What is the SHIELD TV?
The SHIELD TV has two models in the range; the ‘basic’ 16GB version, which we have in for review, and the ‘PRO’, which has 500GB of storage, plus additional options courtesy of a Micro USB port and SD card slot. Most of what is new is, in fact, software based. The SHIELD TV is updated to run Android 7 Nougat, and Amazon Video (including 4K HDR) is also now part of the deal. Later in 2017, NVIDIA will release the ‘Spot’ which is a small microphone/speaker device that can execute hands-free commands and interact with Google Assistant – another new feature which will arrive with a software update later in 2017. The ‘Smart’ features don’t stop there, either, with the SHIELD TV newly compatible with Samsung SmartThings (via an additional USB dongle) and also both Zigbee and Z-Wave wireless radio frequency communication protocols to control other Smart Home devices, including security, heating and lighting systems
There’s also good news for owners of the 2015 SHIELD TV as they will also receive the SHIELD Experience 5.0 update, bringing with it Nougat and all the rest of the goodies so they will in no way be left behind, features wise, and by investing in the new games controller the user experience should be near identical. It’s reassuring to see NVIDIA looking after its existing customer base in such a way, although that probably wouldn’t have happened if the hardware refresh had been more significant. We did see quite a lot of criticism around the lack of new hardware but, given the prowess of the X1, it’s not like there would be any tangible benefits in replacing it so we have no problem with NVIDIA’s decision.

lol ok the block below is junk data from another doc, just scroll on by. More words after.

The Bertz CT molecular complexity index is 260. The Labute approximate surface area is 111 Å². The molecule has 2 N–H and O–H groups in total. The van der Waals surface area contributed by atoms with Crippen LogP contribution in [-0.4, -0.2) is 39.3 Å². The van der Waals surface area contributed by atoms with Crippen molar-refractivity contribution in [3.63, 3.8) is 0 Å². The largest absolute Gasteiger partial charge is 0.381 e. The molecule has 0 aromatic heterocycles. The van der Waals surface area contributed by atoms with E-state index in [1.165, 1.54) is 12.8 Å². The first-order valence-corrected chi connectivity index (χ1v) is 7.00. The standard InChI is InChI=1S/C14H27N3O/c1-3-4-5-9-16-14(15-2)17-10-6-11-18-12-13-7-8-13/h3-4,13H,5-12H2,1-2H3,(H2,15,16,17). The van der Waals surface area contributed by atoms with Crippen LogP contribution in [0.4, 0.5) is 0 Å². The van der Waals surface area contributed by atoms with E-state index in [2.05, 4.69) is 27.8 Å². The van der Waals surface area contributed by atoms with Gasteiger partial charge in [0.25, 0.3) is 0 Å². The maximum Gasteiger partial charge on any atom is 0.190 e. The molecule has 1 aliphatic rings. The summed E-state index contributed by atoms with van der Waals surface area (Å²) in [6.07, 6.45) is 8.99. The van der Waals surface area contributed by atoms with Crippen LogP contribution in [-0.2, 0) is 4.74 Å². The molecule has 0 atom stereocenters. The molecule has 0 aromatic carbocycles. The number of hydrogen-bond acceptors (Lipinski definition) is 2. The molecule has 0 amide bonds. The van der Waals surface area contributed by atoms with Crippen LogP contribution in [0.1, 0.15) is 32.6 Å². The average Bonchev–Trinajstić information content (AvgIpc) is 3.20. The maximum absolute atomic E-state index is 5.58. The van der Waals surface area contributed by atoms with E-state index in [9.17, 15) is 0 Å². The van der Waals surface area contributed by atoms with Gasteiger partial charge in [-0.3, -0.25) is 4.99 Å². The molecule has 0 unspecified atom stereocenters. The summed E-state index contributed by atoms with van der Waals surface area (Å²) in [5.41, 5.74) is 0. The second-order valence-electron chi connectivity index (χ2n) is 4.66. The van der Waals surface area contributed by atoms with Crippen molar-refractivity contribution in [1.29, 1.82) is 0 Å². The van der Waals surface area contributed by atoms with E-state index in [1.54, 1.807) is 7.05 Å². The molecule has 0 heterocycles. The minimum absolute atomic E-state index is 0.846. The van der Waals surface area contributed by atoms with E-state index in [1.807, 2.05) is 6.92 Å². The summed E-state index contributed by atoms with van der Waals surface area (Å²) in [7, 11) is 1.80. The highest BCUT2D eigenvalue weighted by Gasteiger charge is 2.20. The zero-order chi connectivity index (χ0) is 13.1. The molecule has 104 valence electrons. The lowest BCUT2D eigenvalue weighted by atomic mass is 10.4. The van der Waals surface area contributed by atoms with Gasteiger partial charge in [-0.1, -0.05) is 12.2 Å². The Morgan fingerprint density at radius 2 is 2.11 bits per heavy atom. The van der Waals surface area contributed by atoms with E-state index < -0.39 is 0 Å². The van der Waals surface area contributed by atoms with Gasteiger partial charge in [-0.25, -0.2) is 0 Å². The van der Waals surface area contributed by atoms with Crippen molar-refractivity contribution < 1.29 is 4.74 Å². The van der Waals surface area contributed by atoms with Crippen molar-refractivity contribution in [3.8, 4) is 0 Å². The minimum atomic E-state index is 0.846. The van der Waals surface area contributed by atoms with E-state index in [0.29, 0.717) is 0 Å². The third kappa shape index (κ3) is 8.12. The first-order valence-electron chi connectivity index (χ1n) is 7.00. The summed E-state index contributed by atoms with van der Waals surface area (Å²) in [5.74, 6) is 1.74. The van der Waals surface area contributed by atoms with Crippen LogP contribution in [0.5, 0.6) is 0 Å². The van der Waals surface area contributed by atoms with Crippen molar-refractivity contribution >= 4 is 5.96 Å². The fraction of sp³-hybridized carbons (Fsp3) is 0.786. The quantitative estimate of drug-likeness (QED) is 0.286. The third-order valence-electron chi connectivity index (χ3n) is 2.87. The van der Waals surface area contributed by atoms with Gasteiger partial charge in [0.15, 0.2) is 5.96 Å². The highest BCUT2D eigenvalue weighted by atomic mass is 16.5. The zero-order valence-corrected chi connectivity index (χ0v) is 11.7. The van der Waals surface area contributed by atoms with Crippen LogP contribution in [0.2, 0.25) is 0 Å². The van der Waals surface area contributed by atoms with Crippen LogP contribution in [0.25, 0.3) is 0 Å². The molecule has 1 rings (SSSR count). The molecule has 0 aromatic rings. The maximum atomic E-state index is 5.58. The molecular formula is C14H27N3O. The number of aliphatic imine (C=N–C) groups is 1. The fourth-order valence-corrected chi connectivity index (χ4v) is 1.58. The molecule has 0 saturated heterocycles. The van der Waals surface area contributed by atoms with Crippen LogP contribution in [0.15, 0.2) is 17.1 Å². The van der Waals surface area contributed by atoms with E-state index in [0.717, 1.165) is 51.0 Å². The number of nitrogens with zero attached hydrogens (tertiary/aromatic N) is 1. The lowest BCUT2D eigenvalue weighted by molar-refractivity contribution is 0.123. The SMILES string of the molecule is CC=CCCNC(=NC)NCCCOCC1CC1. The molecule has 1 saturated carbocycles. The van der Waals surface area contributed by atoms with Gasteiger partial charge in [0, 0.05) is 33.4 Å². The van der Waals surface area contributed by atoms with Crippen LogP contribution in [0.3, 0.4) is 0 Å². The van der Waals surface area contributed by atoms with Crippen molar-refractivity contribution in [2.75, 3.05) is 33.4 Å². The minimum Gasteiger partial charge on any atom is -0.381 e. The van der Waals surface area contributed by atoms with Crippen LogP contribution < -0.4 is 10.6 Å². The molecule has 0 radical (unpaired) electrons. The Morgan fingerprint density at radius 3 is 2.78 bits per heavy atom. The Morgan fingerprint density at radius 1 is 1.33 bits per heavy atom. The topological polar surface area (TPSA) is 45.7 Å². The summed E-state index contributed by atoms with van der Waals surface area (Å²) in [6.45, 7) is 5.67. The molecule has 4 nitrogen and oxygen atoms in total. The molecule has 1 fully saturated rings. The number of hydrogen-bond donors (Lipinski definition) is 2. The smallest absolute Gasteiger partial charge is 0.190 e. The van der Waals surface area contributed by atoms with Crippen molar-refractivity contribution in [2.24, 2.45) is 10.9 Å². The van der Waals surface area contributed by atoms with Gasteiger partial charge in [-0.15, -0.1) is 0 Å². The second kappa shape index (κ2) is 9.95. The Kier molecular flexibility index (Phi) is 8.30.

At the time of publishing (January 2016), the 16GB SHIELD TV retails for £189.99, while the PRO model will set you back £279.99. Let’s see if the best just got better…
Design and Connections
SHIELD Controller & Remote
The SHIELD TV comes pre-installed with all the Google Apps you would expect – YouTube, Movies/TV, Music, Photos and the Play Store, of course, and also pre-loaded were PLEX (server and client) as well as Netflix and Amazon. There’s a special, NVIDIA specific BBC iPlayer available which wasn’t on the review sample when we received it but it was running beta firmware so we assume it formed part of the release firmware. Other apps of interest to our readers on the Play Store include an Android TV (remote friendly) version of Spotify, Twitch, VLC, MX Player, Vevo and, of course KODI and SPMC – more on those down the page.
NVIDIA Shield Interview